Just finished reading a piece by Paula Burkes Erickson of The Oklahoman newspaper that was picked up by my local news-astonisher. It's one more in a stream of stories on the subject of marketing to baby boomers, and it compelled me to write something. The boomers - those of us born between 1946, when all the GI's came home from the big war and started making lots of babies, and 1964, when the Beatles showed up here - are certainly a marketer's dream. I'm getting just a little tired of hearing about how marketing geniuses are doing so many creative new things to attract the boomers and their spending power. It's ridiculous. In our fair city, one of the ad agencies touts its considerable research prowess and specialty into the boomer pyschie. Is this anything new? It's not rocket science people; the boomers are the ones with money to spend, so you create advertising that appeals to them.
Now, will hearing that Led Zeppelin song 38 times a day really make you want to test drive a Cadillac? Actually, since they only bought that one song, I got so sick of it that I wanted to kill Robert Plant with my bare hands! In sharp contrast, put Dennis Hopper, the aging counter-culture hipster icon himself, on the beach for Ameriprise Financial, and you've got something. A little more cerebral and way better executed than the Cadillac campaign. It works, because it has a well crafted message. So kudos to the folks at Saatchi & Saatchi who created that campaign for Ameriprise, the newly re-named American Express Financial Advisors unit. I don't care if Ad Age's Bob Garfield thinks Hopper was the wrong choice for spokesperson. I give it a big"thumbs up."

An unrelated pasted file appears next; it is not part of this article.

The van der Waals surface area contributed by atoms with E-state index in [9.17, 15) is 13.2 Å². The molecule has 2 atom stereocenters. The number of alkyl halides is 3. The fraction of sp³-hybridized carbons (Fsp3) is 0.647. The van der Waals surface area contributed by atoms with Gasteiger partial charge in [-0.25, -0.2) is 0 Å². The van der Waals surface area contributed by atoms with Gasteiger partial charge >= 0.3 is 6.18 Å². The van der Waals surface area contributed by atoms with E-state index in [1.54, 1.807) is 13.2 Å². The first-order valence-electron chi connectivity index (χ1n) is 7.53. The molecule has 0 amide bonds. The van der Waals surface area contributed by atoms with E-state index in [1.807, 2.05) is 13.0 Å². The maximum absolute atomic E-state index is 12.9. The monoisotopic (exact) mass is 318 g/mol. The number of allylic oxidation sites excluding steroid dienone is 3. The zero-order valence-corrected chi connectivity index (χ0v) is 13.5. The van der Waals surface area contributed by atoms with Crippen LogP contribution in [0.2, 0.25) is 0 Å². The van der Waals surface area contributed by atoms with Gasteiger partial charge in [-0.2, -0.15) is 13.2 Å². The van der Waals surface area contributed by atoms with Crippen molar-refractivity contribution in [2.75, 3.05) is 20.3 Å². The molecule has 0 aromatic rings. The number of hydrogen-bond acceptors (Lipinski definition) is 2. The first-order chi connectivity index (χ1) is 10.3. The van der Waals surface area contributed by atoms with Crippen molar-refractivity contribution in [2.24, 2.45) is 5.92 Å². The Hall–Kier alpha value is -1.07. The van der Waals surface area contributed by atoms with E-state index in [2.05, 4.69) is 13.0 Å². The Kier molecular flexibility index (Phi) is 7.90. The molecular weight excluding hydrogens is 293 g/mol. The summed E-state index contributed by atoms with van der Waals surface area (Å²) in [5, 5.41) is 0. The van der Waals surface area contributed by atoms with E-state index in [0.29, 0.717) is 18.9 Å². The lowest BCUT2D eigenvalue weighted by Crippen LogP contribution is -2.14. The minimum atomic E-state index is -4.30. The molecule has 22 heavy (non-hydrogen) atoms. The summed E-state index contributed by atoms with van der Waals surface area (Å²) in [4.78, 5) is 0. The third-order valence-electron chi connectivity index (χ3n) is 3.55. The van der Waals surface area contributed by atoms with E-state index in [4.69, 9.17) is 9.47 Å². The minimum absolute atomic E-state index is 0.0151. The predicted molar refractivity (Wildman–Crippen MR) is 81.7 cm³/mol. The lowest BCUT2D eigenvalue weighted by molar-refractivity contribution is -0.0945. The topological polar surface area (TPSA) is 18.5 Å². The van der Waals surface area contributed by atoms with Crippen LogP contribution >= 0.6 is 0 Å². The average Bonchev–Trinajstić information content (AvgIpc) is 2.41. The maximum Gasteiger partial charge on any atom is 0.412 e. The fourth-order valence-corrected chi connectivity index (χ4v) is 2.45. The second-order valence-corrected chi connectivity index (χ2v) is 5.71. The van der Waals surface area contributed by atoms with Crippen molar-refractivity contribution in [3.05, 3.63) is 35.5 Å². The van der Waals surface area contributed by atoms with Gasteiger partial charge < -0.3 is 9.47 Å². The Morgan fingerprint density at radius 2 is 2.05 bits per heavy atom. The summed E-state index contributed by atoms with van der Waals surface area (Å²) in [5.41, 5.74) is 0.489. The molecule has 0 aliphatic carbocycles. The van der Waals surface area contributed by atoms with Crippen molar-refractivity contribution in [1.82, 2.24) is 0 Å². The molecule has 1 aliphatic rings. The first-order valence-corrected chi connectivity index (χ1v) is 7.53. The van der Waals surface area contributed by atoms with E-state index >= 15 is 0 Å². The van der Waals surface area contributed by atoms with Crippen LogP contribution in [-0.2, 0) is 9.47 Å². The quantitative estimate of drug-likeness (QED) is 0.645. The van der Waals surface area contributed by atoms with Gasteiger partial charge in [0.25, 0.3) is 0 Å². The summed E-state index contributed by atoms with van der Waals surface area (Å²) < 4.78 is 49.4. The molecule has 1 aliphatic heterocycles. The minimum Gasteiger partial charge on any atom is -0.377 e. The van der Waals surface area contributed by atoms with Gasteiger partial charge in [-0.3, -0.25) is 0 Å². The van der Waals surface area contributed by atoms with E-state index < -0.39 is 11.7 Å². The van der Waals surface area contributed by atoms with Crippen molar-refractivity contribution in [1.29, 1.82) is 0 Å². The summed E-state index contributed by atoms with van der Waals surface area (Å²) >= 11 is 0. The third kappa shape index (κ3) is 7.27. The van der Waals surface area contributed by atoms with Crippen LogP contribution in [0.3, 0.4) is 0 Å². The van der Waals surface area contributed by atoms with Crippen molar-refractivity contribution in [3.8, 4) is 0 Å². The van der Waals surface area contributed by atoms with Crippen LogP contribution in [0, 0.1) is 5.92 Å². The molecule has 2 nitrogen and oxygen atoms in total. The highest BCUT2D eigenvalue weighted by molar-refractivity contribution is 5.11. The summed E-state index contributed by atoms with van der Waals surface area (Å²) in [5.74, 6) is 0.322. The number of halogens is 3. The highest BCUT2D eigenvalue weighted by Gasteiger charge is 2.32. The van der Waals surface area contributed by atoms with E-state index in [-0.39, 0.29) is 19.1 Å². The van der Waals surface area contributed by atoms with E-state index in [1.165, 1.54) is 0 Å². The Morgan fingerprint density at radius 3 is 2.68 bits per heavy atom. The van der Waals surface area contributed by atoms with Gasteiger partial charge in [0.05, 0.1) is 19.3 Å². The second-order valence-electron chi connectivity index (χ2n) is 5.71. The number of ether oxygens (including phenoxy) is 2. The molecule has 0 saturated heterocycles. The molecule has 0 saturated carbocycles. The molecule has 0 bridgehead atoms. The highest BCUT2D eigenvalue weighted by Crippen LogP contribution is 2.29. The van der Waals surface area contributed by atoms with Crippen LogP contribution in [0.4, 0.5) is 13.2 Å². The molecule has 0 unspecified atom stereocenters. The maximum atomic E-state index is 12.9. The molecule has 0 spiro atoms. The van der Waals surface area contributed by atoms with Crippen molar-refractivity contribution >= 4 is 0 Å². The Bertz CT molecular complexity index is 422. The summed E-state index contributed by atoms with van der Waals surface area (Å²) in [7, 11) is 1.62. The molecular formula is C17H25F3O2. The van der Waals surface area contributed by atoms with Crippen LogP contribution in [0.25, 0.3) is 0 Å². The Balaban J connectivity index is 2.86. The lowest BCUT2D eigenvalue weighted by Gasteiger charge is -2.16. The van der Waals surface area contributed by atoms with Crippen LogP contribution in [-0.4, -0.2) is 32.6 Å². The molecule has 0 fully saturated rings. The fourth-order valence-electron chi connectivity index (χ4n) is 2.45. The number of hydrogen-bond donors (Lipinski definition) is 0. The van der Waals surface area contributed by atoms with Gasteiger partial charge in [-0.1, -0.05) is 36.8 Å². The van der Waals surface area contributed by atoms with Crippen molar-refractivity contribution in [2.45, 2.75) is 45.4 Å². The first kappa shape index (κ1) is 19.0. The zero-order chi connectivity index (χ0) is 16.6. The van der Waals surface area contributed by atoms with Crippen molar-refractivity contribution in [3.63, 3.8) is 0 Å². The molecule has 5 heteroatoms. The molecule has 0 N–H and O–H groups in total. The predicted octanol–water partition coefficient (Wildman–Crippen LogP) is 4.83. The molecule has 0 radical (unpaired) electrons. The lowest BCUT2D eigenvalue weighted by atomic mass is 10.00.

What's really different about the boomers? I think it's that we are the first generation to grow up with television, and to grow up without having to endure lengthy economic hardship. Sure, we had the Cold War, Viet Nam, Watergate, the gas crisis of '74 and several recessions along the way, but we still know how to have fun. And even the boomers who are pushing 60 don't think of themselves as adults. Sure they're battling osteoporosis and E.D., but they are kids at heart. They buy what they want, without remorse. And they have fun, without guilt.